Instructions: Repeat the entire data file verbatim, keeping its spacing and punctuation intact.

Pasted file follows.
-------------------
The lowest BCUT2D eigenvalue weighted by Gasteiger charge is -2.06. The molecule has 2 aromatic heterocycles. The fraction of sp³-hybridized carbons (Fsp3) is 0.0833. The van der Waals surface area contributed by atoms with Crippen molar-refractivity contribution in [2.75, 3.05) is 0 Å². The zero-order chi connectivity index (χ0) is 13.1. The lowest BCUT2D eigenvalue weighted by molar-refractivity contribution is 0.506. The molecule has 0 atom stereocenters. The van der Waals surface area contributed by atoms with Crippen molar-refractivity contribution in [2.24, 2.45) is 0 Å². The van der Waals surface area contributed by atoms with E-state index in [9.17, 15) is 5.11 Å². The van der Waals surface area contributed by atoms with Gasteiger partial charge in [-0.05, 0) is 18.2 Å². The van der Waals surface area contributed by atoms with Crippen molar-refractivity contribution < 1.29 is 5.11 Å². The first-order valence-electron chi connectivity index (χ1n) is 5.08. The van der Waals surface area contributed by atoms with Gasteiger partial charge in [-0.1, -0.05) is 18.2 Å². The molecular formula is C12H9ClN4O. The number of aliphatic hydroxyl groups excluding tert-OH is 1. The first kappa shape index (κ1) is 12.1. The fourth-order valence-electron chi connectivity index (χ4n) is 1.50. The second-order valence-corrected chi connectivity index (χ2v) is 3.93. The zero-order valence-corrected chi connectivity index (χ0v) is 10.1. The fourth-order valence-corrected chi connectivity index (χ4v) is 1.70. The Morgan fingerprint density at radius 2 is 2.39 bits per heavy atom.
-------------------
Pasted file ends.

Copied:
The lowest BCUT2D eigenvalue weighted by Gasteiger charge is -2.06. The molecule has 2 aromatic heterocycles. The fraction of sp³-hybridized carbons (Fsp3) is 0.0833. The van der Waals surface area contributed by atoms with Crippen molar-refractivity contribution in [2.75, 3.05) is 0 Å². The zero-order chi connectivity index (χ0) is 13.1. The lowest BCUT2D eigenvalue weighted by molar-refractivity contribution is 0.506. The molecule has 0 atom stereocenters. The van der Waals surface area contributed by atoms with Crippen molar-refractivity contribution in [2.24, 2.45) is 0 Å². The van der Waals surface area contributed by atoms with E-state index in [9.17, 15) is 5.11 Å². The van der Waals surface area contributed by atoms with Gasteiger partial charge in [-0.05, 0) is 18.2 Å². The van der Waals surface area contributed by atoms with Crippen molar-refractivity contribution < 1.29 is 5.11 Å². The first-order valence-electron chi connectivity index (χ1n) is 5.08. The van der Waals surface area contributed by atoms with Gasteiger partial charge in [-0.1, -0.05) is 18.2 Å². The molecular formula is C12H9ClN4O. The number of aliphatic hydroxyl groups excluding tert-OH is 1. The first kappa shape index (κ1) is 12.1. The fourth-order valence-electron chi connectivity index (χ4n) is 1.50. The second-order valence-corrected chi connectivity index (χ2v) is 3.93. The zero-order valence-corrected chi connectivity index (χ0v) is 10.1. The fourth-order valence-corrected chi connectivity index (χ4v) is 1.70. The Morgan fingerprint density at radius 2 is 2.39 bits per heavy atom.